Obama: Existing U.S. Institutions Can ‘Work Through And Punish’ Bush’s ‘Violations Of Our Laws’

President Obama has repeatedly discussed the need to “look forward” when it comes to examining the Bush administration’s torture program. But in March, he did not rule out prosecutions of the Bush lawyers who authorized enhanced interrogations, saying he would leave prosecutions up to the discretion of Attorney General Eric Holder.

Today, during his much-anticipated speech on national security policy at the National Archives, Obama addressed lingering questions about his views on a truth commission and torture accountability. Obama said that instead of a 9/11-style commission, he favors an investigation of “abuses of our values” done through Congress. Most notably, the President reiterated his view that the DOJ “and our courts can work through and punish any violations of our laws”:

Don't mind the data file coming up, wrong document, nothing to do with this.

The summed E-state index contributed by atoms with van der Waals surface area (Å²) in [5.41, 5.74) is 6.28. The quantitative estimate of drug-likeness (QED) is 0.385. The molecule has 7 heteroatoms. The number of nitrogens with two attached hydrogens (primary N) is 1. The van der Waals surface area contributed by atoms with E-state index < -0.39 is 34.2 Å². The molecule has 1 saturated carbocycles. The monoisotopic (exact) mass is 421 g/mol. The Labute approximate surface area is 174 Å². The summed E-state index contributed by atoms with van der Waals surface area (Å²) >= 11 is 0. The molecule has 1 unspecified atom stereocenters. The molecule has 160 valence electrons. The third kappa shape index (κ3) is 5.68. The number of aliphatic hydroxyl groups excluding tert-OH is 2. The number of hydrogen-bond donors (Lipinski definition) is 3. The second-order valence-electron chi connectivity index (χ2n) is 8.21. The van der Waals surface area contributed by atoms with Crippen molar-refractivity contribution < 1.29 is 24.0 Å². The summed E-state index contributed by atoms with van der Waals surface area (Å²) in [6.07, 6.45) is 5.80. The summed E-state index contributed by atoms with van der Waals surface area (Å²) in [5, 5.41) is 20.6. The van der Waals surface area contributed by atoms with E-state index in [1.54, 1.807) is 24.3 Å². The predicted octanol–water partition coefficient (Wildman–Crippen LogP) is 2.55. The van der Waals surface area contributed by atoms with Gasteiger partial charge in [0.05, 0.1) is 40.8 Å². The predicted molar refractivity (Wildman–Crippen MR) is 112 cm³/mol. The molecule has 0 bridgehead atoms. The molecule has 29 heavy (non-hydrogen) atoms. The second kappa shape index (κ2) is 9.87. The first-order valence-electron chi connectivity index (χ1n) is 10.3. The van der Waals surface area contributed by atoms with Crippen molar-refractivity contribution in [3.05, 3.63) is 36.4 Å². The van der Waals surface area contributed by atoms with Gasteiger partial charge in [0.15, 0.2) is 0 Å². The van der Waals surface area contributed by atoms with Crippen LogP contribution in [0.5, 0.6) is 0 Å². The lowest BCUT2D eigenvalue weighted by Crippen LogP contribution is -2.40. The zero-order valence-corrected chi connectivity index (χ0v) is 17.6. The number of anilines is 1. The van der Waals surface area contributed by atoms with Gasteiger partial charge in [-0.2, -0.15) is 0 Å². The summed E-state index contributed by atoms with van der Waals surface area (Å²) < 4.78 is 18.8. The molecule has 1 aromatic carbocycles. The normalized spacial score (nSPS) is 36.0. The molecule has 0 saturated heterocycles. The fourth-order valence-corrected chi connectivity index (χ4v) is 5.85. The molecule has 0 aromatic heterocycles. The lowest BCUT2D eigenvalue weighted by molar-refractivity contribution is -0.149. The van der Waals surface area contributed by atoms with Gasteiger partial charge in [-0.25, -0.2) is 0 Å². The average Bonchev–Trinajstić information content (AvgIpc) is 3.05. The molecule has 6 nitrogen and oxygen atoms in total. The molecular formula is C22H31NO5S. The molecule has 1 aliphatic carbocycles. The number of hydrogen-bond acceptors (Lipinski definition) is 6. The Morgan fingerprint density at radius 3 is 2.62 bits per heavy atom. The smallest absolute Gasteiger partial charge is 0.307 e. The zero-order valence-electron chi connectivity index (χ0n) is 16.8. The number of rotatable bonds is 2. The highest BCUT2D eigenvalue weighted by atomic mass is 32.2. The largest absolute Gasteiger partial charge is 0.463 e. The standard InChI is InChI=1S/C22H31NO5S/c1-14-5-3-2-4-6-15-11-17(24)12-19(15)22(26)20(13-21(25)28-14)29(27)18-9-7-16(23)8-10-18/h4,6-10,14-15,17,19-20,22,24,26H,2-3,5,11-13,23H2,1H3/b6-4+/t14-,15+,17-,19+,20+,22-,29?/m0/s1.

That is what I mean when I say that we need to focus on the future. I recognize that many still have a strong desire to focus on the past. When it comes to the actions of the last eight years, some Americans are angry; others want to re-fight debates that have been settled, most clearly at the ballot box in November. And I know that these debates lead directly to a call for a fuller accounting, perhaps through an Independent Commission.

I have opposed the creation of such a Commission because I believe that our existing democratic institutions are strong enough to deliver accountability. The Congress can review abuses of our values, and there are ongoing inquiries by the Congress into matters like enhanced interrogation techniques. The Department of Justice and our courts can work through and punish any violations of our laws.

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In his confirmation hearings, Holder flatly said that “no one is above the law. … There are obligations that we have as a result of treaties that we have signed — obligations, obviously, in the Constitution.”

The Senate Intelligence Committee is already pursuing an investigation into interrogation of detainees, having examined the treatment of two “high value” detainees. “We have adopted a scope of work; we have hired independent staff. They are intelligence professionals and we will be doing this look back, which will probably take 6, 8 months,” Chairwoman Dianne Feinstein (D-CA) said.